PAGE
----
18th August 2021
“Learn to be happy with what you have while you pursue all that you want” Jim Rohn
It’s fair to say that the news of late hasn’t been all that uplifting but, we have seen that the Australian economy has proven to be incredibly resilient in the face of adversity and, the panic surrounding the current COVID outbreak will subside as vaccination levels grow and things slowly go back to normal. The virus situation locally is clearly troubling, but consumers appear reasonably confident that it will come back under control, and that once it does, the economy will see a return to robust growth.
The availability of effective COVID vaccines looks to be a key source of support. Notably, sentiment is much stronger amongst those that have either been vaccinated or plan to get the jab with a combined sentiment read of 106.6.
The latest COVID-19 outbreak, and lockdowns have hit activity and eroded business confidence. These were the key findings of the recent NAB business survey conducted from July 20 to 30. Recall that the previous update was in the period from June 18 to 30 – at the outset of the recent outbreak and lockdowns. Not surprisingly business confidence has evaporated, plunging into pessimistic territory at -8 nationally. This is down 19pts a month ago and 28pts below the May reading. By way of comparison, the lows in recent cycles were: –30 in November 2008 during the GFC and –22.9 in the June quarter 1990 during the recession of that time. The chart below illustrates the industries that have been hardest hit by the recent outbreak.
There is also a clear loss of confidence across consumers. The Westpac-Melbourne Institute Index of Consumer Sentiment fell 4.4% in August to be down 12.4% from the 11yr high in April. Despite these falls, readings are still holding up better than might have been expected given virus developments.
At the risk of sounding repetitive the COVID situation is essentially driving every aspect of the Australian economy for now, from consumer sentiment to monetary policy. Suffice to say that the RBA will remain very accommodative when it comes to interest rates for the foreseeable future which only strengthens our argument that investors should seek higher yielding fixed income investments.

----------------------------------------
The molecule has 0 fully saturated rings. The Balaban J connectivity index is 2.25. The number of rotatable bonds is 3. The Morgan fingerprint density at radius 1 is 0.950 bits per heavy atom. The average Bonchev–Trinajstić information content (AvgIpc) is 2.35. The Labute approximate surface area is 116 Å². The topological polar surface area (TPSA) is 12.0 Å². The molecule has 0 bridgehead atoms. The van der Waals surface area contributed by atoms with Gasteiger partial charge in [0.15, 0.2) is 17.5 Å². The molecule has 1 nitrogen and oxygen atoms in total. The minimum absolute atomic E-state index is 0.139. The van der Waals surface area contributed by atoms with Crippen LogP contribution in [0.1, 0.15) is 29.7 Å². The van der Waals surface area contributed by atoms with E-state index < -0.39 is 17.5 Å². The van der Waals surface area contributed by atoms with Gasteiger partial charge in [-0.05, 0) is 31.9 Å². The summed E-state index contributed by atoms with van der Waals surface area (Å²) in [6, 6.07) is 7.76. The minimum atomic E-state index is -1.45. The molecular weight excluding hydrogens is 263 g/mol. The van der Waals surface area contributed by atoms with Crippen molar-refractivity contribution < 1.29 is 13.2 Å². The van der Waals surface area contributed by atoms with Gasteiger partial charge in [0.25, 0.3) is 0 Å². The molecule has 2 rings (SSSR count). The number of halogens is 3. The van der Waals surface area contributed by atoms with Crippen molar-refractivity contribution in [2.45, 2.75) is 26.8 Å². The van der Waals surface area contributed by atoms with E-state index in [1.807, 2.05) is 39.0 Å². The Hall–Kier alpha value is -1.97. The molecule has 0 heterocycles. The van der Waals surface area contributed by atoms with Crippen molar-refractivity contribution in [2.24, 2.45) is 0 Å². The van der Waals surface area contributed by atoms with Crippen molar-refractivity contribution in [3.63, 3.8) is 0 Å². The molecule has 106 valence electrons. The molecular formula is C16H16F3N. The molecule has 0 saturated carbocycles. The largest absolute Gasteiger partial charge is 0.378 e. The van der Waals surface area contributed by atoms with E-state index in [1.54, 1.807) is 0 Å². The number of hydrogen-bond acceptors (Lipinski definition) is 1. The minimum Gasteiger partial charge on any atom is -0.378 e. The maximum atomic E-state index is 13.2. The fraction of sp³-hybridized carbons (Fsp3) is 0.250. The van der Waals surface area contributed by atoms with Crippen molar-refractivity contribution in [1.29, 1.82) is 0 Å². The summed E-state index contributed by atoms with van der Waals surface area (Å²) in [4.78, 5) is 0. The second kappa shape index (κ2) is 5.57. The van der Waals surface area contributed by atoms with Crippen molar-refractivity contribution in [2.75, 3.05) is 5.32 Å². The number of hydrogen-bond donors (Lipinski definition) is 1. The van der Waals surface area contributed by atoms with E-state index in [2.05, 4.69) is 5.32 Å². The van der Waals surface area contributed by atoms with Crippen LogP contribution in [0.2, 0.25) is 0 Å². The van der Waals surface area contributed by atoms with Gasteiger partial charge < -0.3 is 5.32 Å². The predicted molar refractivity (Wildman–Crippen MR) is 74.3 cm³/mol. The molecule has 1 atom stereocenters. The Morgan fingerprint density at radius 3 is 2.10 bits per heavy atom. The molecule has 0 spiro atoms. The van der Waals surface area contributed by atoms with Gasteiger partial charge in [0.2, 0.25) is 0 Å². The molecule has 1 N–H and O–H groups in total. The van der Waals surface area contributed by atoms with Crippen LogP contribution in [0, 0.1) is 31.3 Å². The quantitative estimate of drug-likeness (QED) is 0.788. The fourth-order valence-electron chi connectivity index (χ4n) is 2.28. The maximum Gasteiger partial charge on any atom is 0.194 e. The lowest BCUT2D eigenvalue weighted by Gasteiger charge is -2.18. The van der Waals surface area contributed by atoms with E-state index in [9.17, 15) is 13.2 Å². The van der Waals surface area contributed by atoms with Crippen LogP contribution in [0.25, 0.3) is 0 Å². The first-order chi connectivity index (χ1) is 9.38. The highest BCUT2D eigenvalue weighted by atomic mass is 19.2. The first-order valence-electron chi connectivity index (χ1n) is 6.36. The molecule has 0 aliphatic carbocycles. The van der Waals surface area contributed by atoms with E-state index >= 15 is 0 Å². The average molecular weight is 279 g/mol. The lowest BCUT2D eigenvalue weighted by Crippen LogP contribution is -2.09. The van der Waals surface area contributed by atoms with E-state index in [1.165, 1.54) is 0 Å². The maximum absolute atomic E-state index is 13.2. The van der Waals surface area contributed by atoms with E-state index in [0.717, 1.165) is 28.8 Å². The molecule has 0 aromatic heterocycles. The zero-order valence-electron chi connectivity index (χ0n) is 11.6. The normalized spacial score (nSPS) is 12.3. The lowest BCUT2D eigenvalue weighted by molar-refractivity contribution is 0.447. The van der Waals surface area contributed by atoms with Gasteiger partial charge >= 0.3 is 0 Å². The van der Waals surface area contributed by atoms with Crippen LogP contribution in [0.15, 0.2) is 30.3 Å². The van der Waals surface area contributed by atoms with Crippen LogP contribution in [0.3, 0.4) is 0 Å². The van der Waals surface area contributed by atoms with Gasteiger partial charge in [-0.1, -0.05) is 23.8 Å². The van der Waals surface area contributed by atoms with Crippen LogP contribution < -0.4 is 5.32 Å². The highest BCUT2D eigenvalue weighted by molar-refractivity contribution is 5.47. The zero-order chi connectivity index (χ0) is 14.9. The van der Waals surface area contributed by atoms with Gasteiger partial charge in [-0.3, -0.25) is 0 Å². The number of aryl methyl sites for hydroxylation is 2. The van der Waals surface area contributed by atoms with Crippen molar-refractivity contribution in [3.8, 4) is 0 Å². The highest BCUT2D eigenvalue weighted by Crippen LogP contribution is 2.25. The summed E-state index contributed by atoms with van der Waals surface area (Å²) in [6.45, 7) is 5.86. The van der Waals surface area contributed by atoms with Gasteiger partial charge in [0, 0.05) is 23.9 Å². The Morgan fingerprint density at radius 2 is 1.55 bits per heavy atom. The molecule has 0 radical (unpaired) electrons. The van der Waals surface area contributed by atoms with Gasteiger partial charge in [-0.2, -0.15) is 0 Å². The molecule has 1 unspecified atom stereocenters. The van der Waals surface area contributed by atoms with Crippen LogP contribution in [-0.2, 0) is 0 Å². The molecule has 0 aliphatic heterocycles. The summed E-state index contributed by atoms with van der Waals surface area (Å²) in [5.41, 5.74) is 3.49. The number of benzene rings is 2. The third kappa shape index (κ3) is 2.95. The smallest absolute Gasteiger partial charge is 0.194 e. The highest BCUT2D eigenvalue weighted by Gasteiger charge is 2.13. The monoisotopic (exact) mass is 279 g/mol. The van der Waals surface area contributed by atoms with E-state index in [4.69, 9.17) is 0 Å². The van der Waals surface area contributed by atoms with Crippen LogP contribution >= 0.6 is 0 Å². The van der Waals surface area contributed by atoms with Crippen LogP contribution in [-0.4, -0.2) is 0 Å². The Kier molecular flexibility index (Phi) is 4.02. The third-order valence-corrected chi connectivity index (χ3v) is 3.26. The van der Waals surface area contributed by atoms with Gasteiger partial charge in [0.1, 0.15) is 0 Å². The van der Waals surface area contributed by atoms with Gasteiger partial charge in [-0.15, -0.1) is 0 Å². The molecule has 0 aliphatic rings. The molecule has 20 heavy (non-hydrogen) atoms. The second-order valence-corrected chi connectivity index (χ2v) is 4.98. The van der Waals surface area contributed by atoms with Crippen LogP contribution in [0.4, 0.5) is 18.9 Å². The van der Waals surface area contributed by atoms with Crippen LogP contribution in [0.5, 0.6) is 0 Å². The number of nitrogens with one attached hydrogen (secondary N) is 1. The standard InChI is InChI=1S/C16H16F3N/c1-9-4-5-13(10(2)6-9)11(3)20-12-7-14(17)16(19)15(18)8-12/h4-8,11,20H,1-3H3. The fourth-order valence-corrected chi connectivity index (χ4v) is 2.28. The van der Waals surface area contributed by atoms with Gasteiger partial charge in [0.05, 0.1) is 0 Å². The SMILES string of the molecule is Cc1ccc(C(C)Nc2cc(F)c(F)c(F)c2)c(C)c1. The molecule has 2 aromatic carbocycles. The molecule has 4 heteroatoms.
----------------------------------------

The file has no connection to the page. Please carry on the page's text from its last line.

Globally on the virus, numerous anecdotes of concern over delta’s spread within China and other Asian nations have surfaced this week. Another large outbreak (or outbreaks) in the region cannot be ruled out and mass vaccination will be once again a very critical factor to fight this virus.
In the US despite having fully vaccinated over 60% of their population aged 18 and over, this week, it has been reporting over 120,000 new COVID-19 cases a day. This is around half the peak of December/January’s wave prior to the vaccination drive – it should be noted that the number of tests being completed is also about half that seen over the prior period. However, the very positive message is that the vaccines are working, and the number of hospitalisations is under control and live with COVID is possible.
As we have said in previous weekly’s the 3 main factors that will affect the global economy going forwards are employment, inflation and economic growth.
We have included the chart below for interests’ sake – apologies for not finding a more current chart but it’s interesting to see how US treasury yields have fluctuated over more than 200 years.
This week we look at an interesting topic which is discussed in a book titled “Fooled by Randomness” by Taleb. When it comes to markets part of the argument that “Fooled by Randomness” presents is that when we look back at things that have happened, we see them as less random than they were. Fooled by Randomness is about probability, not in a mathematical way but as scepticism. Randomness, chance, and luck influence our lives and our work more than we realize. Because of hindsight bias and survivorship bias we tend to forget the many who fail, remember the few who succeed, and then create reasons and patterns for their success even though it was largely random. Mild success can be explainable by skills and hard work, but wild success is usually attributable to variance and luck. We will be talking more about this next week as it applies to financial markets.